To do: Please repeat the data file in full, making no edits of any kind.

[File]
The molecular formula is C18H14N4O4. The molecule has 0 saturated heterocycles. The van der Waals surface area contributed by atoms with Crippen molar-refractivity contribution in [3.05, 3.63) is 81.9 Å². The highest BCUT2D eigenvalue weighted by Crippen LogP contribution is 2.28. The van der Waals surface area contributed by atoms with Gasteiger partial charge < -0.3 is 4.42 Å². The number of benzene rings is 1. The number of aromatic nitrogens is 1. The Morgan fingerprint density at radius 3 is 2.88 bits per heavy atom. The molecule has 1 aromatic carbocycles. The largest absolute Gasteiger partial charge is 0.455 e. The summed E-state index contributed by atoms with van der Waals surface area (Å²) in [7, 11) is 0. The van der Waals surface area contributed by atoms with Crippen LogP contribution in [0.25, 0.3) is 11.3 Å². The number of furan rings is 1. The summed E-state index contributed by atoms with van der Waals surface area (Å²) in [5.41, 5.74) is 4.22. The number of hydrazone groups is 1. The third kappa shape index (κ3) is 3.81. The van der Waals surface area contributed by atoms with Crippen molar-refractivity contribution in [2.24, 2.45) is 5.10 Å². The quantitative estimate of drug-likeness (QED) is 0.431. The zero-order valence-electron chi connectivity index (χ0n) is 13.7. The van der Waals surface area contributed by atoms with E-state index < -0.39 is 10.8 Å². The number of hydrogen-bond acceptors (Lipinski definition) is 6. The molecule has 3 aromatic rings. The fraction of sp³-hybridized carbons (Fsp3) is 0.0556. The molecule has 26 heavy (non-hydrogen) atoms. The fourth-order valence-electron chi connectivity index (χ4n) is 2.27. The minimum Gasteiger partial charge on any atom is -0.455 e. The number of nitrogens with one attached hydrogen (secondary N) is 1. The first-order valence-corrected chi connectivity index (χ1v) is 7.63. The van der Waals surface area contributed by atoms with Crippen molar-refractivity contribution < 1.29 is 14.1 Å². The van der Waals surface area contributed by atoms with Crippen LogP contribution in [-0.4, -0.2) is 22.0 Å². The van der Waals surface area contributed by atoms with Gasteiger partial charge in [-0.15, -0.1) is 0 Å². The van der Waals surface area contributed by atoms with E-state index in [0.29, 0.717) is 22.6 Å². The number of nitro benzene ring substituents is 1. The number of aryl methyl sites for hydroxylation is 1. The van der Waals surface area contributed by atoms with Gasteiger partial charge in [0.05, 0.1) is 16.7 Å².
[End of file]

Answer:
The molecular formula is C18H14N4O4. The molecule has 0 saturated heterocycles. The van der Waals surface area contributed by atoms with Crippen molar-refractivity contribution in [3.05, 3.63) is 81.9 Å². The highest BCUT2D eigenvalue weighted by Crippen LogP contribution is 2.28. The van der Waals surface area contributed by atoms with Gasteiger partial charge < -0.3 is 4.42 Å². The number of benzene rings is 1. The number of aromatic nitrogens is 1. The Morgan fingerprint density at radius 3 is 2.88 bits per heavy atom. The molecule has 1 aromatic carbocycles. The largest absolute Gasteiger partial charge is 0.455 e. The summed E-state index contributed by atoms with van der Waals surface area (Å²) in [7, 11) is 0. The van der Waals surface area contributed by atoms with Crippen LogP contribution in [0.25, 0.3) is 11.3 Å². The number of furan rings is 1. The summed E-state index contributed by atoms with van der Waals surface area (Å²) in [5.41, 5.74) is 4.22. The number of hydrazone groups is 1. The third kappa shape index (κ3) is 3.81. The van der Waals surface area contributed by atoms with Crippen molar-refractivity contribution in [2.24, 2.45) is 5.10 Å². The quantitative estimate of drug-likeness (QED) is 0.431. The zero-order valence-electron chi connectivity index (χ0n) is 13.7. The van der Waals surface area contributed by atoms with E-state index < -0.39 is 10.8 Å². The number of hydrogen-bond acceptors (Lipinski definition) is 6. The molecule has 3 aromatic rings. The fraction of sp³-hybridized carbons (Fsp3) is 0.0556. The molecule has 26 heavy (non-hydrogen) atoms. The fourth-order valence-electron chi connectivity index (χ4n) is 2.27. The minimum Gasteiger partial charge on any atom is -0.455 e. The number of nitrogens with one attached hydrogen (secondary N) is 1. The first-order valence-corrected chi connectivity index (χ1v) is 7.63. The van der Waals surface area contributed by atoms with Crippen molar-refractivity contribution < 1.29 is 14.1 Å². The van der Waals surface area contributed by atoms with Crippen LogP contribution in [-0.4, -0.2) is 22.0 Å². The van der Waals surface area contributed by atoms with Gasteiger partial charge in [-0.15, -0.1) is 0 Å². The van der Waals surface area contributed by atoms with E-state index in [0.29, 0.717) is 22.6 Å². The number of nitro benzene ring substituents is 1. The number of aryl methyl sites for hydroxylation is 1. The van der Waals surface area contributed by atoms with Gasteiger partial charge in [0.05, 0.1) is 16.7 Å².